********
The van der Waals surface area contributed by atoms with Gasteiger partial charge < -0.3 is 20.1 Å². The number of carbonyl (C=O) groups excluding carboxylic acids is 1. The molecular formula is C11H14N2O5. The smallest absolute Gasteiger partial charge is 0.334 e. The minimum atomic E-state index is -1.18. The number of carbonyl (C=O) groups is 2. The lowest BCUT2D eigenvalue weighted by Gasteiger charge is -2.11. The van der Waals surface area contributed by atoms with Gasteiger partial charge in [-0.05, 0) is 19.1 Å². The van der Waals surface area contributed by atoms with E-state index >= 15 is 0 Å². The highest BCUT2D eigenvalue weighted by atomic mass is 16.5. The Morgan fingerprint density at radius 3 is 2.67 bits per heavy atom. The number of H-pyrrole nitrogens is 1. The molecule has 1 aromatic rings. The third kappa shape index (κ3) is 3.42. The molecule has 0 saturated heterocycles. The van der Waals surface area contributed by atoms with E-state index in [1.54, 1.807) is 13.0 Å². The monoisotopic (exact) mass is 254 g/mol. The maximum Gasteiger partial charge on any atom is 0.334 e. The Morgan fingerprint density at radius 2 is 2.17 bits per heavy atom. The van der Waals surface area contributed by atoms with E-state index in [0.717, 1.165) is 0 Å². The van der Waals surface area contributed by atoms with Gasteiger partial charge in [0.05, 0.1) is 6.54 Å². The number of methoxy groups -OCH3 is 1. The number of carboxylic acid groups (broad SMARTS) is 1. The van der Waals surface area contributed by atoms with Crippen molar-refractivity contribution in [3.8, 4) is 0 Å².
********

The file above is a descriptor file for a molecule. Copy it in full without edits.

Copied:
The van der Waals surface area contributed by atoms with Gasteiger partial charge < -0.3 is 20.1 Å². The number of carbonyl (C=O) groups excluding carboxylic acids is 1. The molecular formula is C11H14N2O5. The smallest absolute Gasteiger partial charge is 0.334 e. The minimum atomic E-state index is -1.18. The number of carbonyl (C=O) groups is 2. The lowest BCUT2D eigenvalue weighted by Gasteiger charge is -2.11. The van der Waals surface area contributed by atoms with Gasteiger partial charge in [-0.05, 0) is 19.1 Å². The van der Waals surface area contributed by atoms with E-state index >= 15 is 0 Å². The highest BCUT2D eigenvalue weighted by atomic mass is 16.5. The Morgan fingerprint density at radius 3 is 2.67 bits per heavy atom. The number of H-pyrrole nitrogens is 1. The molecule has 1 aromatic rings. The third kappa shape index (κ3) is 3.42. The molecule has 0 saturated heterocycles. The van der Waals surface area contributed by atoms with E-state index in [1.54, 1.807) is 13.0 Å². The monoisotopic (exact) mass is 254 g/mol. The maximum Gasteiger partial charge on any atom is 0.334 e. The Morgan fingerprint density at radius 2 is 2.17 bits per heavy atom. The van der Waals surface area contributed by atoms with E-state index in [0.717, 1.165) is 0 Å². The van der Waals surface area contributed by atoms with Gasteiger partial charge in [0.05, 0.1) is 6.54 Å². The number of methoxy groups -OCH3 is 1. The number of carboxylic acid groups (broad SMARTS) is 1. The van der Waals surface area contributed by atoms with Crippen molar-refractivity contribution in [3.8, 4) is 0 Å².